Hunter x Hunter, NANA, Berserk, and more have something in common -- hiatuses. Krystallina explores how that would affect a potential reader.
Hunter x Hunter fans have once again got some not-too-unexpected news: the series is temporarily stopping its serialization.
Hiatus x Hiatus
One of the popular nicknames for Hunter x Hunter is Hiatus x Hiatus. The manga has had lots of breaks and interruptions over the years. (Plus there will be more red in the future!)
But it’s far from the only manga where people have been waiting a long time for. NANA has been in hiatus since 2009 due to Ai Yazawa’s illness. CLAMP’s X was halted due to its subject matter in 2003. Berserk just published its 38th English volume after Volume 37 was published in 2013.
Light novels aren’t immune either. Nagaru Tanigawa has been pretty quiet since 2011’s The Surprise of Haruhi Suzumiya, only publishing an unrelated volume since then.
Now, a lot of these series are immensely popular. In 2008, NANA was only defeated by One Piece in 2008’s list of best-selling manga — and even then there was only a 33,000 copy difference. Berserk is the top-rated manga on MyAnimeList. Hunter x Hunter received two anime adaptations.
Meanwhile, lots of anime adaptations never got a continuation. FUNimation tried to lead a campaign for a second season of Fruits Basket. No Game No Life only covered about a third of the original light novel series. Deadman Wonderland had almost as many manga volumes as anime episodes.
So, is it worth it to spend time and/or money on an incomplete series?
Most anime series don’t go on real hiatuses (some may take a break between seasons), but quite a few don’t have a real conclusion. Many anime adaptations are created as almost an extended promotional video for a manga or light novel series. At least fans have an option to find out the end of the story…
… usually. For series like Blue Spring Ride and The World is Still Beautiful, the manga isn’t available in North America. I’m sure many people recognize these series from scanlations, but it puts companies in a potential lose-lose situation. License it, and people don’t buy it because the lack of an ending or continuation. Don’t release it and lose any chance of revenue to fansubs. How many reviewers (including yours truly) have rated a series low due to lacking a proper or good ending? Those comments no doubt affect sales. Without the original source material available, it’s not like these anime adaptations can just replace the first few volumes of the manga (or light novel in some cases).
Manga/Light Novel Side
While anime adaptations require approval from several companies to move forward, on each side of the Pacific, most series have had a “free to watch” option. Some air on television or are available to stream. But just about the only free option for most manga and light novels, however, is borrowing from your local library. So for manga readers, investing in a series means more than spending a weekend bingeing; it’s a serious financial investment. I know authors like D.Gray-man‘s Katsura Hoshino have had documented injuries and illnesses affecting their ability to write and draw, but for fans, it’s still frustrating to be left hanging.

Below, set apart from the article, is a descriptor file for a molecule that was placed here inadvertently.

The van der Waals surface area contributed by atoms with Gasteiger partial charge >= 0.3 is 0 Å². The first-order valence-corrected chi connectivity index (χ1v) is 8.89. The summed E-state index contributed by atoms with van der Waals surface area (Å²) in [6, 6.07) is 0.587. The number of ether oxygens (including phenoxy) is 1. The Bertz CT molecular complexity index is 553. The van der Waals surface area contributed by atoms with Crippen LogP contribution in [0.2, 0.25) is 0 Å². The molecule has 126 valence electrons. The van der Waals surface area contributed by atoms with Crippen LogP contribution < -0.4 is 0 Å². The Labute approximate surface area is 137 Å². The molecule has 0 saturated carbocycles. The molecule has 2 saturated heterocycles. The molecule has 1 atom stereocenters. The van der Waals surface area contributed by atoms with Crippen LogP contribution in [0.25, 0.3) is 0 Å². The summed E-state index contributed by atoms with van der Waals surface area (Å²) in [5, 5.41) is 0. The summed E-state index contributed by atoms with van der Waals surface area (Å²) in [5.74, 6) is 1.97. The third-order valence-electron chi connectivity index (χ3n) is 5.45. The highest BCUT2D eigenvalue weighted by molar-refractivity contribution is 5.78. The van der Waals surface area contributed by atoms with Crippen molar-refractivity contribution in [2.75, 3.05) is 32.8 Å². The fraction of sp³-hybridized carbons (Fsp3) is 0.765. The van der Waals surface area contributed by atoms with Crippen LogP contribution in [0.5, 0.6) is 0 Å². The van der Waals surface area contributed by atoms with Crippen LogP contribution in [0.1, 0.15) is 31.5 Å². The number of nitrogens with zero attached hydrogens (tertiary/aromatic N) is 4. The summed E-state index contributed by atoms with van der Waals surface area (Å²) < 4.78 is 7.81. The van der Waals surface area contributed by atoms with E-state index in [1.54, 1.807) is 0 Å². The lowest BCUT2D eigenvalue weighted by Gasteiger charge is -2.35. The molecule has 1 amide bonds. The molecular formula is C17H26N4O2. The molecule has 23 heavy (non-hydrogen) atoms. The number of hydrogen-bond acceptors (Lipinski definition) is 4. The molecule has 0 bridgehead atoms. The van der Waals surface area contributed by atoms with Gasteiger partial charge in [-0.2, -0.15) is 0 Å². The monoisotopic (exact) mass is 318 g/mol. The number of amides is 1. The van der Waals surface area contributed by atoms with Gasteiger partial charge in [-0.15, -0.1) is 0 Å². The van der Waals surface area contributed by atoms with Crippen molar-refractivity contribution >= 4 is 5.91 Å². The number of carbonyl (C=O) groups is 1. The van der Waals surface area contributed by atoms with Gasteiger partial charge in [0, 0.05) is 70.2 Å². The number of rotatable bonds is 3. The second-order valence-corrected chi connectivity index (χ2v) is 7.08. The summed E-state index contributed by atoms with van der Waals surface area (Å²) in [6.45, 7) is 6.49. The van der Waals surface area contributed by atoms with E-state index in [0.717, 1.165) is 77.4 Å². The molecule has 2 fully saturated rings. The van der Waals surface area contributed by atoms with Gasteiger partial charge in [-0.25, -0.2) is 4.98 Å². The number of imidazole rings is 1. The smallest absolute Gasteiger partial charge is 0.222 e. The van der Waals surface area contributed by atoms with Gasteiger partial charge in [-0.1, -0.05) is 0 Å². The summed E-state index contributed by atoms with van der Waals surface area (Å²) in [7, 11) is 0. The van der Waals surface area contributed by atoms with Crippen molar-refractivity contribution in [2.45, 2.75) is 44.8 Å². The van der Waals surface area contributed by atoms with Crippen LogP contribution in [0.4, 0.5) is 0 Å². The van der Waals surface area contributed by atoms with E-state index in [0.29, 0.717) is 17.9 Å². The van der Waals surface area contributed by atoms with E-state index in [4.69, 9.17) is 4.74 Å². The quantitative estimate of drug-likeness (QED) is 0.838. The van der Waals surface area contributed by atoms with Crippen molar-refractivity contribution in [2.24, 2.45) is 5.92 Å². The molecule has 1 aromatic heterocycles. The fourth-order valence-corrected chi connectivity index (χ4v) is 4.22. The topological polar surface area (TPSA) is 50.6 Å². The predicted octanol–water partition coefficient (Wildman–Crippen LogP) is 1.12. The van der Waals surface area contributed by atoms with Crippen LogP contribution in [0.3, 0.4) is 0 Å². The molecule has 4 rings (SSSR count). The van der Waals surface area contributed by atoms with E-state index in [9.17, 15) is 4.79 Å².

But whether the author has a physical disability, lost interest, experiencing writer’s block, or is too busy playing the next installment of Dragon Quest, hiatuses have a ripple effect. Does anybody doubt that Bastard!! might have had Volume 20 released in English if the Japanese version hadn’t started approaching a stop that same year? Bastard!! fans spent money on a series they’ll probably never get to read what’s all available. I doubt there would have been much of a bidding war on Gate 7 if publishers knew CLAMP were going to suspend the series four volumes in. That means Dark Horse spent some money on a license that is languishing and bringing in very little revenue.
Even for big titles like Hunter x Hunter, while financially successful, I and other people haven’t bothered to check it out because the serialization is so erratic. I personally don’t like the thought of investing $300+ in a series where I can’t follow a full journey. No doubt it’s a huge moneymaker, but no doubt it could be making more. I adore NANA, but I wouldn’t recommend to other shoujo fans because it’s incomplete. At least Hunter x Hunter usually get some new chapters each year. NANA has only had a couple of images drawn in almost 10 years, and so it’s highly unlikely the manga will be finished.
So, for these types of series, which would you prefer?
#1: Hastened/rushed ending
#2: Regular serialization but in magazines with longer intervals (monthly, quarterly, etc.)
#3: New artist with original creator doing the story
#4: Irregular serialization, letting the author continue whenever
For me, although I can sympathize with the author’s disappointment for having to end it early, for most series, I’d rather see some type of conclusion. If the story didn’t pan out or the author just doesn’t have the time or ability to finish, let it end. I know some creators will miss the extra income for producing additional volumes, but give the series some dignity. That or promote an assistant (or other artist) to take over the drawing abilities. Even though her current work is less similar than her earlier manga, I think Mitsuki Oda can revive her Ai Yazawa-inspired style.
It’s a shame that such influential works like Hunter x Hunter and NANA are being passed over by potential fans. But dozens of new serializations start each year. Of course, no one knows when a series starts that it will end up going on hiatus, but once it does, hopefully the creators find a way to not, as the song goes, keep fans hangin’ on.